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A Dozen Ways Ministers Can Give Some Direction to Their Ministry Rather Than Be Driven by It

ministry

A couple months ago I sent a text to a fellow minister asking if he would be available to meet over lunch to discuss something pertaining to ministry. He was happy to and said he could pencil me in … the following month!

It’s not uncommon for ministers to have calendars so overflowing it’s difficult to get any time with them, or for them to have adequate time for everything filling their calendars.

That isn’t always by design.

Many ministers feel like ministry demands drive them … because often they do. It can be easy to become so wrapped up in all the things that need to be done, along with all the things people want you to do, plus the things you think you should do, that ministry seems to sweep you away. Ministers in particular seem susceptible to the “Butterfly Effect,” something explained in this story from the Los Angeles Times

In 1961, meteorologist Edward Lorenz developed a computer program to predict weather patterns. One day he was in a hurry and set a computer calculation that was supposed to be .506127 to .506. He figured a thousandth of a percent would be irrelevant. Later in the day, he restarted the program and found a radically different prediction in weather patterns. He produced a paper stating that a very small change in initial conditions could have a radical change in results. A fellow scientist said that if Lorenz was correct, a single flap of a seagull’s wing could change the course of the weather forever.

In 1972, Lorenz presented a paper called, “Does the Flap of a Butterfly’s Wing in Brazil Set Off a Tornado in Texas?” The idea that a little change somewhere in the world could produce huge changes somewhere else became known as the “Butterfly Effect.”

You probably know several fellow ministers who are so busy that a simple little interruption to their schedule ignites potential chaos. Yet, the “Butterfly Effect” doesn’t always have to work in the negative; sometimes, making small changes, or a change, can improve a person’s situation. For example, let’s look at a dozen ways ministers can find themselves driven by ministry, and a change they can make for each one to regain direction:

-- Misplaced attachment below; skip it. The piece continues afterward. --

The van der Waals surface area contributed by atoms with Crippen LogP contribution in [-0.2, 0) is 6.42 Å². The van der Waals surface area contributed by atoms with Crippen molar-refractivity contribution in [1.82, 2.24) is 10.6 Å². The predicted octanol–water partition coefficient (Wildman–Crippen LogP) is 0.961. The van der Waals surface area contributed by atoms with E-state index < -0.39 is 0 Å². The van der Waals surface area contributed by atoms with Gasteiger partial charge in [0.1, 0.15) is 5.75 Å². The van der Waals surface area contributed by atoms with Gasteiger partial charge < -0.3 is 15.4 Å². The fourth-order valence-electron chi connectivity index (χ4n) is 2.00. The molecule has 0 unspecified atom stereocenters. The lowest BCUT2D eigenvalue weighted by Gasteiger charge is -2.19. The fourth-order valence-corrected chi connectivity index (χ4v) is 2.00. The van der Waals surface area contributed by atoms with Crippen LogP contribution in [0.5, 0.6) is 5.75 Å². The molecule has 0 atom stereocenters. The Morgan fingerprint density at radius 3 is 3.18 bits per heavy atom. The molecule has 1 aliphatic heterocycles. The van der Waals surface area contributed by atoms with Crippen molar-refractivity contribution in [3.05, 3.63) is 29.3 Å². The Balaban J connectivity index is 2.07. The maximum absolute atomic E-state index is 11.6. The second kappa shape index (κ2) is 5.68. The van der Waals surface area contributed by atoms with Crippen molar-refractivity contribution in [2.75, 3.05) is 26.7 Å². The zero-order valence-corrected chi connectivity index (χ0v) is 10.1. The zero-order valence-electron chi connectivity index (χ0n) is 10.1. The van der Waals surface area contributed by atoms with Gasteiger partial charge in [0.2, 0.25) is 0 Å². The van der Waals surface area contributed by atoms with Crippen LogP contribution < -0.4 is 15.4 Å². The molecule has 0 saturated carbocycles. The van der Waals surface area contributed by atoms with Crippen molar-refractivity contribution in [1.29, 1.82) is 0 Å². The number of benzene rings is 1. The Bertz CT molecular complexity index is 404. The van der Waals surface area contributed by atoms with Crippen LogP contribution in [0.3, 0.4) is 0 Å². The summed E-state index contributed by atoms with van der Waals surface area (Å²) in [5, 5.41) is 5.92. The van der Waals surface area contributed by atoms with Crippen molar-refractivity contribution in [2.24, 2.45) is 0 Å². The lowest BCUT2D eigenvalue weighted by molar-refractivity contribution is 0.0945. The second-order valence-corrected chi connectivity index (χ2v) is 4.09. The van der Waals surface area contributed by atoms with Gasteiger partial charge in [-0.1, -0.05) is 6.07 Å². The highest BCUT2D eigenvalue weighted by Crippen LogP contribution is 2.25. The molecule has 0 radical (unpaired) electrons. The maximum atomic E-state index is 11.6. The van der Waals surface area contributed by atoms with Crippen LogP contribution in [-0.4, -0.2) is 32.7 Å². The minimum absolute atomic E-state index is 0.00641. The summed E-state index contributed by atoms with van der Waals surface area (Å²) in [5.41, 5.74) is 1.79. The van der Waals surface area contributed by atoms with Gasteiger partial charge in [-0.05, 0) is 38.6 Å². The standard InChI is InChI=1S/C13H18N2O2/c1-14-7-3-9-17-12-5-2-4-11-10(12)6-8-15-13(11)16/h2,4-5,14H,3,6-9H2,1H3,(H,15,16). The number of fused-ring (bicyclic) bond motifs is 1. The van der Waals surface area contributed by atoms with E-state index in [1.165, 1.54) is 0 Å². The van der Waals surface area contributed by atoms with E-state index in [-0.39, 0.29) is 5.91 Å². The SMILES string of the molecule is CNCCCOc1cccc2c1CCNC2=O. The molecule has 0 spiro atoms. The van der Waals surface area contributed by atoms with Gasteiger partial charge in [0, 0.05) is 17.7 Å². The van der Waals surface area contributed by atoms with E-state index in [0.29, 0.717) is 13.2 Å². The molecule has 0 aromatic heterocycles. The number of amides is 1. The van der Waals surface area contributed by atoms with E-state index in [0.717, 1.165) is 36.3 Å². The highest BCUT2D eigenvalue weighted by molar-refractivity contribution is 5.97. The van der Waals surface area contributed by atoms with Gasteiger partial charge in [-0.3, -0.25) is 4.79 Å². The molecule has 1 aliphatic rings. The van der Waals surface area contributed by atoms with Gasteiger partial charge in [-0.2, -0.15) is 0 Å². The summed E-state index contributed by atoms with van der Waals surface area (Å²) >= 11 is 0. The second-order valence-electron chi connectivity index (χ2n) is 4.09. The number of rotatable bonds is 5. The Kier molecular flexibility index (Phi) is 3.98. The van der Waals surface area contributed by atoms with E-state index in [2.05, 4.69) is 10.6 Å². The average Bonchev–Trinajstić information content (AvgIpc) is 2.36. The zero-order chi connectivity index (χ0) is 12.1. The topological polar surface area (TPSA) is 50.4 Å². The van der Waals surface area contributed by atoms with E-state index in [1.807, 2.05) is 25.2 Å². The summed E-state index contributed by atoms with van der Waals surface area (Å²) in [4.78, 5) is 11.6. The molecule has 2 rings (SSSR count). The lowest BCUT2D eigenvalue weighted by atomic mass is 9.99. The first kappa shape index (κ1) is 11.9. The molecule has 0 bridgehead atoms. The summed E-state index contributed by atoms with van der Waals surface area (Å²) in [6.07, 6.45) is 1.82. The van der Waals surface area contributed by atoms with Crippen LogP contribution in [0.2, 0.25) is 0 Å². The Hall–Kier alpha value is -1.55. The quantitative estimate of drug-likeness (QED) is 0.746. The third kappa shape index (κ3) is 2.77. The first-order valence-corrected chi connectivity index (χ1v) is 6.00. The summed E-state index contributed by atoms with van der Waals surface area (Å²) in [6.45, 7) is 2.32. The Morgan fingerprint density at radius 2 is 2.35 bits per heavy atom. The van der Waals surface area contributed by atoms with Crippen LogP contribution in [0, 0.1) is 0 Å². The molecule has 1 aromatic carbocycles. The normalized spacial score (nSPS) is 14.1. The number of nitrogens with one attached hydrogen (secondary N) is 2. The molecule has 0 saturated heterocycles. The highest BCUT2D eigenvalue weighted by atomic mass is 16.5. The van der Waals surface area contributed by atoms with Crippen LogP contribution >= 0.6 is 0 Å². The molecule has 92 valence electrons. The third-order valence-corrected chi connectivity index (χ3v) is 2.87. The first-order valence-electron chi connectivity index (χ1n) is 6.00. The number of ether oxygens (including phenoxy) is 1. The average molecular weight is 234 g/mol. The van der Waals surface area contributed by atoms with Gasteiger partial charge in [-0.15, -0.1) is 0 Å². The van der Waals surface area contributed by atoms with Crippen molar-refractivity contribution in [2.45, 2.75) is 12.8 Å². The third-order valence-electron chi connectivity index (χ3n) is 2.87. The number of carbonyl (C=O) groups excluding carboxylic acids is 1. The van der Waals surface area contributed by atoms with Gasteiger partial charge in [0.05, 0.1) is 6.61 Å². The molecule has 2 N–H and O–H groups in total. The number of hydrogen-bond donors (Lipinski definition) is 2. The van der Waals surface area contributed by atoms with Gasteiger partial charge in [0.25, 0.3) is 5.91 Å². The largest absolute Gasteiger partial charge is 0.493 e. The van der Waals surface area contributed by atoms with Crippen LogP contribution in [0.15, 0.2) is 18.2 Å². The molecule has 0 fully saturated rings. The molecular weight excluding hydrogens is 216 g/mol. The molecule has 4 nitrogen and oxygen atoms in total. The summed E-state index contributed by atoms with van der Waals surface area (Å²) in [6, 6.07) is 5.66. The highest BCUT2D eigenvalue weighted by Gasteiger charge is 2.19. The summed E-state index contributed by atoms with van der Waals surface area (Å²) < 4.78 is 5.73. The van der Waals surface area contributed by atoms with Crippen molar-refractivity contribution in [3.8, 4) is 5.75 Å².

Broad v. Narrow – Some ministers think they need to be involved in EVERYTHING, or their congregations or elders think they do. It’s easy to spread yourself so broadly that you quickly become ineffective. Tightening that to a more narrow area of activity you’re personally involved in allows for greater opportunity to be more effective.

Big v. Simple – Long ago ministers bought into the myth that “big” is the goal, so their calendars are full of one “big” program after another. But big is not always best, or even beneficial. Making one change to a “simple church” concept means you and the church you lead focuses on keeping ministry simple by committing time and resources to primary ministry that achieves the church’s mission and vision of ministry. To learn more about the “simple church” concept, I recommend the book, “Simple Church,” by Thom Rainer and Eric Geiger (you can find it on Amazon by clicking here).

Multi-tasking v. Focused – For years, it was taught that great leaders were great multi-taskers, and “being good at” multi-tasking was something boasted about on resumes and during interviews. After all that push to get people to do as much as possible at once, multiple studies have shown that people actually accomplish more, and produce higher quality work, by NOT multi-tasking but focusing on one thing at a time. This takes greater discipline and effective time management, but you can choose to accomplish a lot of things with mediocrity, or focus on specific things to do them well.

Harried v. Helped – It’s generally thought that ministers “burn out” by doing too much. But sometimes the root cause for burn out is being overtly harried because they don’t have any help. Making sure you have help changes things dramatically. Elders who are engaged in serving the congregation and community with ministerial staff contribute to a less harried ministry. Making sure your church has deacons in place to serve the needs of the church also makes ministry less harried for the minister. Make time to work with your fellow leaders to make sure you have adequate help in place so that you’re not so harried you cannot serve well.

Hurried v. Paced – When you know you’re demanding of yourself more than properly fits into the time allotted, everything you do will be hurried. Hurried ministry is sloppy ministry. At some point, you have to come to terms with the fact there’s only so much time in a day, and embrace delegating that time as wisely as possible – and have peace about doing so. It’s irrational, and anxiety-producing, to expect too much with too little time and/or resources.